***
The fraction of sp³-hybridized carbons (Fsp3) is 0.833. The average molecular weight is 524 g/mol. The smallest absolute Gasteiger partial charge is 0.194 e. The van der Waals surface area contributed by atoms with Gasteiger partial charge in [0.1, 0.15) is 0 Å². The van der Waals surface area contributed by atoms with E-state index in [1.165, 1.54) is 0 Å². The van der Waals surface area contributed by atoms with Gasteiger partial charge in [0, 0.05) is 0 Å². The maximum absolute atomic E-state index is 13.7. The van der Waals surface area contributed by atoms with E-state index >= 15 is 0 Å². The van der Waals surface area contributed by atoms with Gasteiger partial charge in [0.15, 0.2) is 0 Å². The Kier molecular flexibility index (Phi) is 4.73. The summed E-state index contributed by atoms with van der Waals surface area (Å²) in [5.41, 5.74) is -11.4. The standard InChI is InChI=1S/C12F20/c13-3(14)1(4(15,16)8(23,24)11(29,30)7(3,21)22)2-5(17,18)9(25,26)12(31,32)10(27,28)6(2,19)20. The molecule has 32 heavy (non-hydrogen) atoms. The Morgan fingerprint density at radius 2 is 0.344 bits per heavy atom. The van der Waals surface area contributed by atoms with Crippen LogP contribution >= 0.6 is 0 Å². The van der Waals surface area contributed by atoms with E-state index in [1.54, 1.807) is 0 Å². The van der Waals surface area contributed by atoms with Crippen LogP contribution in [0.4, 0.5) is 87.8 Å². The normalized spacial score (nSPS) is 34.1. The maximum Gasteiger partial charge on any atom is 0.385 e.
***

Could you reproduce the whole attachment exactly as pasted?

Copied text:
The fraction of sp³-hybridized carbons (Fsp3) is 0.833. The average molecular weight is 524 g/mol. The smallest absolute Gasteiger partial charge is 0.194 e. The van der Waals surface area contributed by atoms with Gasteiger partial charge in [0.1, 0.15) is 0 Å². The van der Waals surface area contributed by atoms with E-state index in [1.165, 1.54) is 0 Å². The van der Waals surface area contributed by atoms with Gasteiger partial charge in [0, 0.05) is 0 Å². The maximum absolute atomic E-state index is 13.7. The van der Waals surface area contributed by atoms with E-state index >= 15 is 0 Å². The van der Waals surface area contributed by atoms with Gasteiger partial charge in [0.15, 0.2) is 0 Å². The Kier molecular flexibility index (Phi) is 4.73. The summed E-state index contributed by atoms with van der Waals surface area (Å²) in [5.41, 5.74) is -11.4. The standard InChI is InChI=1S/C12F20/c13-3(14)1(4(15,16)8(23,24)11(29,30)7(3,21)22)2-5(17,18)9(25,26)12(31,32)10(27,28)6(2,19)20. The molecule has 32 heavy (non-hydrogen) atoms. The Morgan fingerprint density at radius 2 is 0.344 bits per heavy atom. The van der Waals surface area contributed by atoms with Crippen LogP contribution >= 0.6 is 0 Å². The van der Waals surface area contributed by atoms with E-state index in [1.54, 1.807) is 0 Å². The van der Waals surface area contributed by atoms with Crippen LogP contribution in [0.4, 0.5) is 87.8 Å². The normalized spacial score (nSPS) is 34.1. The maximum Gasteiger partial charge on any atom is 0.385 e.